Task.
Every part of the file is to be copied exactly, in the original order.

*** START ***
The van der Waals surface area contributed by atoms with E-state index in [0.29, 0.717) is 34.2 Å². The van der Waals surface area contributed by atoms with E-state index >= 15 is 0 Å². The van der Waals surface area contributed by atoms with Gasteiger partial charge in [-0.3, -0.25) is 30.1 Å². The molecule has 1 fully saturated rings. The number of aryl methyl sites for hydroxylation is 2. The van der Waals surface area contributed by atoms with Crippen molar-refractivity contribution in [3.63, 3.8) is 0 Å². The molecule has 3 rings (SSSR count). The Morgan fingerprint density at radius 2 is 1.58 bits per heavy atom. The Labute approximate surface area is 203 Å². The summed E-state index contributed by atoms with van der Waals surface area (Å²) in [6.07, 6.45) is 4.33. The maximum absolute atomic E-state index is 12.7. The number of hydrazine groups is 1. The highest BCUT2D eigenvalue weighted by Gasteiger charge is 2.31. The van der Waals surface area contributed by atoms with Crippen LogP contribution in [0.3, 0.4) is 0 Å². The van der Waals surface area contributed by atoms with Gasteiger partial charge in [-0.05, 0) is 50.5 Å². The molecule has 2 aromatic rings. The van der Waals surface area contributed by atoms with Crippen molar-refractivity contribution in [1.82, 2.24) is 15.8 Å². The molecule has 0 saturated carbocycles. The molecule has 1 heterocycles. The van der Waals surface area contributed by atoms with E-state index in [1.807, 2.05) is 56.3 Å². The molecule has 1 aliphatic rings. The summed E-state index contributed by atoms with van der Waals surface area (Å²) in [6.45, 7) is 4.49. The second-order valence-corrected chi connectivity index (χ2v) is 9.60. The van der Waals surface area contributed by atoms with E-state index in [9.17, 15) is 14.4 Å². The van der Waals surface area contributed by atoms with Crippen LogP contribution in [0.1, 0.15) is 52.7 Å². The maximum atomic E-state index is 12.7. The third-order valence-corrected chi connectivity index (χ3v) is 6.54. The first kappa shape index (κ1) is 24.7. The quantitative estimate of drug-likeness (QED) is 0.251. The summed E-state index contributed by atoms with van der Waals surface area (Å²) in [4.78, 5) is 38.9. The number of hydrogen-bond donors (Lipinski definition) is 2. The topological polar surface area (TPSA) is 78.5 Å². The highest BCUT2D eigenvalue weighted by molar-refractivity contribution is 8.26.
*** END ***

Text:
The van der Waals surface area contributed by atoms with E-state index in [0.29, 0.717) is 34.2 Å². The van der Waals surface area contributed by atoms with E-state index >= 15 is 0 Å². The van der Waals surface area contributed by atoms with Gasteiger partial charge in [-0.3, -0.25) is 30.1 Å². The molecule has 1 fully saturated rings. The number of aryl methyl sites for hydroxylation is 2. The van der Waals surface area contributed by atoms with Crippen molar-refractivity contribution in [3.63, 3.8) is 0 Å². The molecule has 3 rings (SSSR count). The Morgan fingerprint density at radius 2 is 1.58 bits per heavy atom. The Labute approximate surface area is 203 Å². The summed E-state index contributed by atoms with van der Waals surface area (Å²) in [6.07, 6.45) is 4.33. The maximum absolute atomic E-state index is 12.7. The number of hydrazine groups is 1. The highest BCUT2D eigenvalue weighted by Gasteiger charge is 2.31. The van der Waals surface area contributed by atoms with Crippen LogP contribution in [0.3, 0.4) is 0 Å². The van der Waals surface area contributed by atoms with Gasteiger partial charge in [-0.05, 0) is 50.5 Å². The molecule has 2 aromatic rings. The van der Waals surface area contributed by atoms with Crippen molar-refractivity contribution in [1.82, 2.24) is 15.8 Å². The molecule has 0 saturated carbocycles. The molecule has 1 heterocycles. The van der Waals surface area contributed by atoms with E-state index in [1.807, 2.05) is 56.3 Å². The molecule has 1 aliphatic rings. The summed E-state index contributed by atoms with van der Waals surface area (Å²) in [6.45, 7) is 4.49. The second-order valence-corrected chi connectivity index (χ2v) is 9.60. The van der Waals surface area contributed by atoms with E-state index in [9.17, 15) is 14.4 Å². The van der Waals surface area contributed by atoms with Crippen LogP contribution in [0.1, 0.15) is 52.7 Å². The maximum atomic E-state index is 12.7. The third-order valence-corrected chi connectivity index (χ3v) is 6.54. The first kappa shape index (κ1) is 24.7. The quantitative estimate of drug-likeness (QED) is 0.251. The summed E-state index contributed by atoms with van der Waals surface area (Å²) in [4.78, 5) is 38.9. The number of hydrogen-bond donors (Lipinski definition) is 2. The topological polar surface area (TPSA) is 78.5 Å². The highest BCUT2D eigenvalue weighted by molar-refractivity contribution is 8.26.